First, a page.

1. What are the most important factors a records center should take into consideration when selecting and designing its shelving system?
The most important factors may vary depending upon the building's particular features. Is the building a high-rise single-level warehouse or a multi-story facility with freight elevators? Is it an existing building or new construction?
The most important factors to consider for an existing building are ceiling height, floor loading capacity, and seismic zone location. This will help determine the most appropriate system for the building. A primary goal is to maximize carton storage (density) in available space. System options include Single Level accessed by rolling ladders or order pickers, or Multi-Level with stairways and catwalks.
As for new construction, ideally one should consult with a storage system professional during the planning stages as the building design is being determined. For example, building columns should be strategically located so that they do not interfere with the placement of aisles in the racking system. Proper planning will result in the columns being located so that they minimize carton loss to maximize storage revenues. Your storage system professional should be able to help address code issues regarding sprinkler systems, egress plans, etc. during the building planning stage. The goal is to address all possible issues prior to building construction to avoid possible permitting delays or costly change orders to modify the racking system.
2. REB Storage Systems has been designing and building record archive storage systems for over 40 years. What are some of the most significant changes affecting storage system design during this time?
Changes in regulatory codes have impacted most records centers in North America and now worldwide. Increased competition between commercial records centers has also driven changes in rack design. Many years ago, density of storage was less of an issue and many centers stored cartons 1 or 2 high x 1 or 2 deep on a shelf. Today, the trend is to store cartons up to 3 high x 3, or even 4 deep, on shelves to reduce aisles and maximize storage. The time required to access cartons increases so productivity suffers. One must consider the increased labor expense vs. the increased storage revenue when making a decision as to the most efficient records storage system.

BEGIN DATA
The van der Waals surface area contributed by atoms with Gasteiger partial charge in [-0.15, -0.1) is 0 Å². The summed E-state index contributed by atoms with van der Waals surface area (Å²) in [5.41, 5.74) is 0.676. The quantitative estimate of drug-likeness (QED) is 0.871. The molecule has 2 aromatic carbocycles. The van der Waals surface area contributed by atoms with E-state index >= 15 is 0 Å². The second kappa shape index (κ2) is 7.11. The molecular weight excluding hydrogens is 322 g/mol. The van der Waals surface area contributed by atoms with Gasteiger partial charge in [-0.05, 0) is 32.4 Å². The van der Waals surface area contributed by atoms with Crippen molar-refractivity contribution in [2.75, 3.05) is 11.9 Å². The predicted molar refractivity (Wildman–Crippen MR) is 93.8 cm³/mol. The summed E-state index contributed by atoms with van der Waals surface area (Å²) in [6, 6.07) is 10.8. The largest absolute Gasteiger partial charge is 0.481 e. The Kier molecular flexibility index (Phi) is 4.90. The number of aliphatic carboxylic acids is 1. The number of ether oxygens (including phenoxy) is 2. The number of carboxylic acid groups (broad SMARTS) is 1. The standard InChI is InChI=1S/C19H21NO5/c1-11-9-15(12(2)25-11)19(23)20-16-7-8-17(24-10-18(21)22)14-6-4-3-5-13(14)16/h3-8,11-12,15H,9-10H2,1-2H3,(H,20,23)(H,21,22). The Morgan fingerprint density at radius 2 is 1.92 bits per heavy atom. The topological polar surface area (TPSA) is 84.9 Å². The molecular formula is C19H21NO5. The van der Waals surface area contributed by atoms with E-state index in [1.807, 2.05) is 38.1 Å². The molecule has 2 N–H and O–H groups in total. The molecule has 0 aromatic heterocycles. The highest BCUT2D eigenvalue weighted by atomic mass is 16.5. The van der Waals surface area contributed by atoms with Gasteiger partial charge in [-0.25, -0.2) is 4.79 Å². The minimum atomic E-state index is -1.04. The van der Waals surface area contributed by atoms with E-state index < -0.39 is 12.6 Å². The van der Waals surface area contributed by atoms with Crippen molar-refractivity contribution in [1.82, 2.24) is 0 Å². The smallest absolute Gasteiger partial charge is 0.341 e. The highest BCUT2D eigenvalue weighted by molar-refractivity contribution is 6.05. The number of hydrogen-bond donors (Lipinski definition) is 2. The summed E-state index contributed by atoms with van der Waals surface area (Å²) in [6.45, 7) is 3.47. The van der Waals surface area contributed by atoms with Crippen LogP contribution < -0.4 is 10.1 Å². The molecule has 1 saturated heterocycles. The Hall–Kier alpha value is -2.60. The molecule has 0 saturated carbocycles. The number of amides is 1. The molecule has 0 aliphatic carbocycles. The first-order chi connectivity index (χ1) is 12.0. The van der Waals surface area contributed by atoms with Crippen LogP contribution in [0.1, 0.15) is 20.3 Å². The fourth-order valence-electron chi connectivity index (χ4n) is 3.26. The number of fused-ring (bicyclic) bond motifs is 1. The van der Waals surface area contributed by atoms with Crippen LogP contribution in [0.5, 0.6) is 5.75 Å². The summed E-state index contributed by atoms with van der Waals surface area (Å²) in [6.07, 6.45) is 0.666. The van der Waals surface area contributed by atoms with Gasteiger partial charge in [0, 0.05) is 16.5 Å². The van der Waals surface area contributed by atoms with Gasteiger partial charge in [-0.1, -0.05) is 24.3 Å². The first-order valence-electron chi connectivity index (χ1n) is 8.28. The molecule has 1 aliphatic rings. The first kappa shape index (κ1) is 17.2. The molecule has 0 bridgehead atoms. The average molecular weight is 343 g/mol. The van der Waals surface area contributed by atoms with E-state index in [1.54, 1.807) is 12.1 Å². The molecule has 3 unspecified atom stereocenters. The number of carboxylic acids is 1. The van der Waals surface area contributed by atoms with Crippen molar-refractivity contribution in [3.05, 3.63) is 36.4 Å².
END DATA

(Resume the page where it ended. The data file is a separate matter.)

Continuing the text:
3. What regulatory issues are most important for records centers to be aware of and how do some of these affect the design of their shelving systems?
Storage height and the type of overhead sprinkler system at the ceiling are key considerations when designing a shelving system. Depending upon the municipality, storage higher than 12 feet may require 50% open area shelf decking. Unobstructed horizontal and transverse flue spaces for water penetration are also important. Adequate space must be provided to assure cartons do not obstruct the flue spaces. These issues should be addressed prior to making a decision as to the size and specifications of the records storage units.
4. With so many installations under its belt, REB must offer some unique system components. Is there one that stands out in your mind that helps records centers work efficiently?
I believe our Snap Shelf 50% open steel shelf deck provides the greatest benefits for records centers vs. other open shelf alternatives. Because of its 50% open shelf area, Snap Shelf may be utilized to meet applicable NFPA fire code regulations. Snap Shelf ensures maximum support is maintained below each stack of boxes and also allows boxes to slide easily on and off the shelf. Alternate products, such as wire, create extra friction when sliding boxes and over time the wire can create indentations into the corrugated material, damaging the bottom of the carton.
5. What is the most unique and/or challenging record storage system design/installation REB has undertaken?
I can think of two. The first was designed several years ago and was comprised of a three-level racking system for a major client in the banking industry. Our client's objective was to have several miles of active open mortgage files stored 1 high x 1 deep at ground level for ease of accessibility. Approximately 500,000 inactive cartons were to be stored 3 high x 3 deep at the 2 catwalk levels directly above the open files. The client wanted to store all of its files within its existing building without the need to have separate facilities for their active and inactive records. REB's unique racking design accomplished this objective and the system was permitted in record time.
The second took place at the end of 2010 when we completed a project for a commercial records center client that consisted of 750,000 carton locations. This was a three-level system that included a vertical lift and multiple stairways. Our client had deadlines to meet and indicated the entire system had to be installed and permitted within 28 days after delivery of the materials. By carefully planning each day and working multiple shifts we accepted the challenge and accomplished the task in 21 days, 7 days ahead of schedule! This beautiful system can be viewed on our website.
Lori will be on-hand during the ASI "TOPS" 2012 Users Seminar to share more of her considerable racking and equipment expertise. Make plans today to attend!
Many thanks to Lori for taking time out of her busy schedule to tackle these questions. For more pics of REB Storage System International's well-designed, and yes, beautiful, rack systems visit www.rebsteel.com . Lori can be contacted via e-mail at email@example.com .